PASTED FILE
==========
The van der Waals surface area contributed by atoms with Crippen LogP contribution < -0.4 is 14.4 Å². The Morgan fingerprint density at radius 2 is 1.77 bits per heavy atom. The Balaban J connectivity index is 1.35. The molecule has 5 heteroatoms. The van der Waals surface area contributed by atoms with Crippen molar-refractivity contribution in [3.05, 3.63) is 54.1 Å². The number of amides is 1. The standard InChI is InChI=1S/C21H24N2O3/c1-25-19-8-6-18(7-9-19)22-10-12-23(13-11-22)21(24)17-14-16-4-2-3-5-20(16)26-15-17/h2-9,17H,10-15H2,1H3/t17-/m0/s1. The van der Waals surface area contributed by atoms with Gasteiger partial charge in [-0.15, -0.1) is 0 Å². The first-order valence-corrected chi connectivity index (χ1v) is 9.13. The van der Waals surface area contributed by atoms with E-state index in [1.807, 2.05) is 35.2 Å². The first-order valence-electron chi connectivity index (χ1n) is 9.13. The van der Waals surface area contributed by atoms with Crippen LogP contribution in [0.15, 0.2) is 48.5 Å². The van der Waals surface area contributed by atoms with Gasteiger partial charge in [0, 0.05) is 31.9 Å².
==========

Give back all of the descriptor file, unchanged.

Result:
The van der Waals surface area contributed by atoms with Crippen LogP contribution < -0.4 is 14.4 Å². The Morgan fingerprint density at radius 2 is 1.77 bits per heavy atom. The Balaban J connectivity index is 1.35. The molecule has 5 heteroatoms. The van der Waals surface area contributed by atoms with Crippen molar-refractivity contribution in [3.05, 3.63) is 54.1 Å². The number of amides is 1. The standard InChI is InChI=1S/C21H24N2O3/c1-25-19-8-6-18(7-9-19)22-10-12-23(13-11-22)21(24)17-14-16-4-2-3-5-20(16)26-15-17/h2-9,17H,10-15H2,1H3/t17-/m0/s1. The van der Waals surface area contributed by atoms with Gasteiger partial charge in [-0.15, -0.1) is 0 Å². The first-order valence-corrected chi connectivity index (χ1v) is 9.13. The van der Waals surface area contributed by atoms with E-state index in [1.807, 2.05) is 35.2 Å². The first-order valence-electron chi connectivity index (χ1n) is 9.13. The van der Waals surface area contributed by atoms with Crippen LogP contribution in [0.15, 0.2) is 48.5 Å². The van der Waals surface area contributed by atoms with Gasteiger partial charge in [0, 0.05) is 31.9 Å².